Colleges and universities are now part of an ecosystem that includes educational technology companies. As more faculty adopt Web 2.0 technologies, institutions of higher education must seek sustainable methods to support faculty and this may involve collaborations with ecosystem partners. The purpose of this action research study was to improve the support resources provided by the VoiceThread organization, a Web 2.0 tool provider, to its higher education users. This study was guided by three questions: a) is there a significant difference in faculty perceptions about the pedagogical benefits of VoiceThread between faculty who examine VoiceThread in an eBook and faculty who examine VoiceThread through a webinar; b) how can an eBook be designed to support the diverse needs of 21st century faculty; and c) what are the support needs of faculty who teach with VoiceThread? A purposeful sample of 53 full-time and part-time faculty from 2-year and 4-year institutions was randomly assigned to a control or treatment group. Quantitative data was collected through a pretest and posttest survey. Qualitative reflection and interview data was also collected. The study found that the eBook did not have a more significant impact on faculty perceptions than the webinars. Findings also show that eBooks used to support faculty should incorporate a blend of technology and pedagogy, include real-world teaching examples, discuss instructional design strategies and student perspectives, be accessible from anywhere at any time, include hyperlinks to videos and other resources, and incorporate illustrations and icons. Flexible, online faculty support services support faculty more effectively than on-campus workshops. The findings show that supporting faculty involves more than access to resources, however. Faculty who teach with VoiceThread feel isolated from their peers and see the eBook as a vehicle that may facilitate conversations about teaching with VoiceThread with peers, influence increased adoption on campus, and improve the likelihood of acquiring a site license. This study encouraged the VoiceThread organization to re-examine the value of the eBook to its higher education users and, as a result, will now provide the eBook as a free resource to all faculty, as opposed to institutions with a site license. Additional research should consider how free, open eBooks co-created through faculty and Web 2.0 company partnerships support part-time and full-time faculty across multiple institutions.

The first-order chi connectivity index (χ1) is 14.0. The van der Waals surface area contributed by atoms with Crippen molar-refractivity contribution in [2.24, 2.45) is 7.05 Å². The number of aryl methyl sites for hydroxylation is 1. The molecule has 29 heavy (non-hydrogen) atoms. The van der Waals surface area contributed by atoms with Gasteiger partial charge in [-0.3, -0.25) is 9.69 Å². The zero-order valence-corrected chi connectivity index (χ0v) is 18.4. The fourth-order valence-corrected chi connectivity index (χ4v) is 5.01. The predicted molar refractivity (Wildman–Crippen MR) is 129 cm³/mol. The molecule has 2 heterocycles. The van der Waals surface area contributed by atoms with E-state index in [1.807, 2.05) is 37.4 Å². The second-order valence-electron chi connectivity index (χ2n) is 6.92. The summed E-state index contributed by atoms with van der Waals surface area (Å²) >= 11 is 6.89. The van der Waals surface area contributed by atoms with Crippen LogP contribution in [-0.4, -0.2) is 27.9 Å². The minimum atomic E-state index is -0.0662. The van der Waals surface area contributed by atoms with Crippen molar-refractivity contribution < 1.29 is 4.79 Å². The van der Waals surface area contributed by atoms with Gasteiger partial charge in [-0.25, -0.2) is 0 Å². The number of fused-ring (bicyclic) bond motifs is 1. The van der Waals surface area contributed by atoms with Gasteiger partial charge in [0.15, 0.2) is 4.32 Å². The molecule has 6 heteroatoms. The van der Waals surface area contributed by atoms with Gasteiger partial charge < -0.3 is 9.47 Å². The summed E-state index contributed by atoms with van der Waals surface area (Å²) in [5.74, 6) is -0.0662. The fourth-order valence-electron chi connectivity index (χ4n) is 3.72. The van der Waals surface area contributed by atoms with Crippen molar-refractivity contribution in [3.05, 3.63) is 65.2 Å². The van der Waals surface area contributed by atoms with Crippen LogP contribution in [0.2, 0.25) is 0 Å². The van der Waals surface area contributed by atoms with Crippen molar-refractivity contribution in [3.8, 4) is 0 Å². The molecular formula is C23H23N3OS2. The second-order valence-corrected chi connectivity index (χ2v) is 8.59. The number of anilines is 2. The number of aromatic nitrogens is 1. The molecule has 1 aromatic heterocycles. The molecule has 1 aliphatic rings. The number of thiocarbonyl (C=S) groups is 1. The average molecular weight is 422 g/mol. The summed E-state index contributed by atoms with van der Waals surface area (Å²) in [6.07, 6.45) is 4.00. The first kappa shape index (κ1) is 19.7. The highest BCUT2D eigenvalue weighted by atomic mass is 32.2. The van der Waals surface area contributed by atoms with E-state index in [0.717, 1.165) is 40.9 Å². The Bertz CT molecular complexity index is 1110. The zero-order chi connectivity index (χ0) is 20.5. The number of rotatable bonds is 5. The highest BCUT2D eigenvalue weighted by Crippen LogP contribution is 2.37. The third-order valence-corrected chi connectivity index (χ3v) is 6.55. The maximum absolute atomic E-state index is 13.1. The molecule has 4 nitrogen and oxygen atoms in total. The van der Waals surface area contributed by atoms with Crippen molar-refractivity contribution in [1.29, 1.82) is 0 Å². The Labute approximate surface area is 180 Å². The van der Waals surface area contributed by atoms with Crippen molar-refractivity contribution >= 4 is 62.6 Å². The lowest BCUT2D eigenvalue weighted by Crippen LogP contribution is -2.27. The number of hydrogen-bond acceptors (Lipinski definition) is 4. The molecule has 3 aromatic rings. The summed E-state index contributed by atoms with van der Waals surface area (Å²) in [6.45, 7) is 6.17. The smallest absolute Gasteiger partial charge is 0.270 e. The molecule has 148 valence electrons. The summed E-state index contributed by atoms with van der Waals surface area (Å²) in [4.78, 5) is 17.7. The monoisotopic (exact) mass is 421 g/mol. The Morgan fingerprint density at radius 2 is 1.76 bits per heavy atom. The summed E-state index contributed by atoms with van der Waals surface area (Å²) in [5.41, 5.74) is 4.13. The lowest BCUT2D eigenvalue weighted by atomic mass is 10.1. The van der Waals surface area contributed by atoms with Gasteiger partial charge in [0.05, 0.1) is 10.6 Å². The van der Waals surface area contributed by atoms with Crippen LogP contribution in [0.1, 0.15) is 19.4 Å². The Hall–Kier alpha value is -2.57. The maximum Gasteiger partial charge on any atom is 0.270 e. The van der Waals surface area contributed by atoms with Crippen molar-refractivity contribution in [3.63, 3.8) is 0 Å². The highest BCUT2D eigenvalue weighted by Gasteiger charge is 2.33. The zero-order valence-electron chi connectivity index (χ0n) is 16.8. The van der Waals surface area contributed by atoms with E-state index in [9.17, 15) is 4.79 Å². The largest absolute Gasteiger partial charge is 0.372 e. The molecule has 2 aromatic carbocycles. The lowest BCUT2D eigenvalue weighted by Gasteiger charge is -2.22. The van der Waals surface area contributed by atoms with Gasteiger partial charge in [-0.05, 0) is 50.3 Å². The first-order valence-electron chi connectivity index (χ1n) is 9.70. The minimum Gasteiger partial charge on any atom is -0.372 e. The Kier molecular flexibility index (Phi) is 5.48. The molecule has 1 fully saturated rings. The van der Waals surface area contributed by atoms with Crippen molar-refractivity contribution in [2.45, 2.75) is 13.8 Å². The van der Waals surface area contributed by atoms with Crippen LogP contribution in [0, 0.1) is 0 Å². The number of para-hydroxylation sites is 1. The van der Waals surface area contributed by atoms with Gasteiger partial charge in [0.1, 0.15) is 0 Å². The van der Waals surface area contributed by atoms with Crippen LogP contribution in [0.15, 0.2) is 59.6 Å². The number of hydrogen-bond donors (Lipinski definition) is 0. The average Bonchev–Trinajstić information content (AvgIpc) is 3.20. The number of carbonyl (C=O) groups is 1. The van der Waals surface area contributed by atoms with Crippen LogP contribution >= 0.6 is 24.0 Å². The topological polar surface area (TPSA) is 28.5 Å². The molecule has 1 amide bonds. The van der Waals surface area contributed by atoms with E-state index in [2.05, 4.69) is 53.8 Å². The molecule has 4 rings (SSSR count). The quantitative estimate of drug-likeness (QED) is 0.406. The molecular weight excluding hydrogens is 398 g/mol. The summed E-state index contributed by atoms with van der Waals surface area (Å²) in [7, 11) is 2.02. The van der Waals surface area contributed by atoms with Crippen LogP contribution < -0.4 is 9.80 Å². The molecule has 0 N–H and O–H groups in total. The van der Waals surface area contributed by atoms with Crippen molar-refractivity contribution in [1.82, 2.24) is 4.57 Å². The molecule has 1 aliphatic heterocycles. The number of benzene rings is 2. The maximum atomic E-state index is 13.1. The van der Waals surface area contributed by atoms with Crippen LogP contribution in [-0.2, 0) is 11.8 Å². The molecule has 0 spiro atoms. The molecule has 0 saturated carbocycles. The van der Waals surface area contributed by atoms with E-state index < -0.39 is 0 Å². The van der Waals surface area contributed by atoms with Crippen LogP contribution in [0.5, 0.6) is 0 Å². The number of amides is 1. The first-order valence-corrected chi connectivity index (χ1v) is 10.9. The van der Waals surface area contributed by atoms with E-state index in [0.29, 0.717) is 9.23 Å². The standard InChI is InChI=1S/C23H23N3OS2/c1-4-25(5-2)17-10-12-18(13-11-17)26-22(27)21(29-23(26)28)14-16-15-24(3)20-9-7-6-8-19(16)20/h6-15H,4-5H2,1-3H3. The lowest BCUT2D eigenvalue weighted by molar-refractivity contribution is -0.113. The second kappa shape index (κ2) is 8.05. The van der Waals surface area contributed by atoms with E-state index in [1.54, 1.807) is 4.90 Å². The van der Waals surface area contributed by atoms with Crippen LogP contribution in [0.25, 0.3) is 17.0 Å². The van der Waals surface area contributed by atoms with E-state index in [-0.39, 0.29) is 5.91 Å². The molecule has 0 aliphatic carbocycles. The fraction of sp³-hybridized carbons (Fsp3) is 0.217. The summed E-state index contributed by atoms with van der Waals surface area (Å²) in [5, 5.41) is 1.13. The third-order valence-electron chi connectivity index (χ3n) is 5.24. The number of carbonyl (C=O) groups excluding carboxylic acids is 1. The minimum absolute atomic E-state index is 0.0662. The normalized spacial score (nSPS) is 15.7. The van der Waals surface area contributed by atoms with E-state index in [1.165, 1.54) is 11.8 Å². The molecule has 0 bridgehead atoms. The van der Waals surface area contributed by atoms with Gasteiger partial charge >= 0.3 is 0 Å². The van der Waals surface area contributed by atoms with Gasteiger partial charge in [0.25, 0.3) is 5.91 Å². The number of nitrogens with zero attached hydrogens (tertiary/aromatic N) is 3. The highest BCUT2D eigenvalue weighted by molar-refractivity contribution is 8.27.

|Commitee:||Hanrahan, Patricia, Kaczmarek, Eve|
|Department:||School of Education|
|School Location:||United States -- Minnesota|
|Source:||DAI-A 76/12(E), Dissertation Abstracts International|
|Subjects:||Educational leadership, Educational technology, Higher education|
|Keywords:||Ebook, Emerging technologies, Faculty development, Faculty support, Voicethread, Web 2.0|
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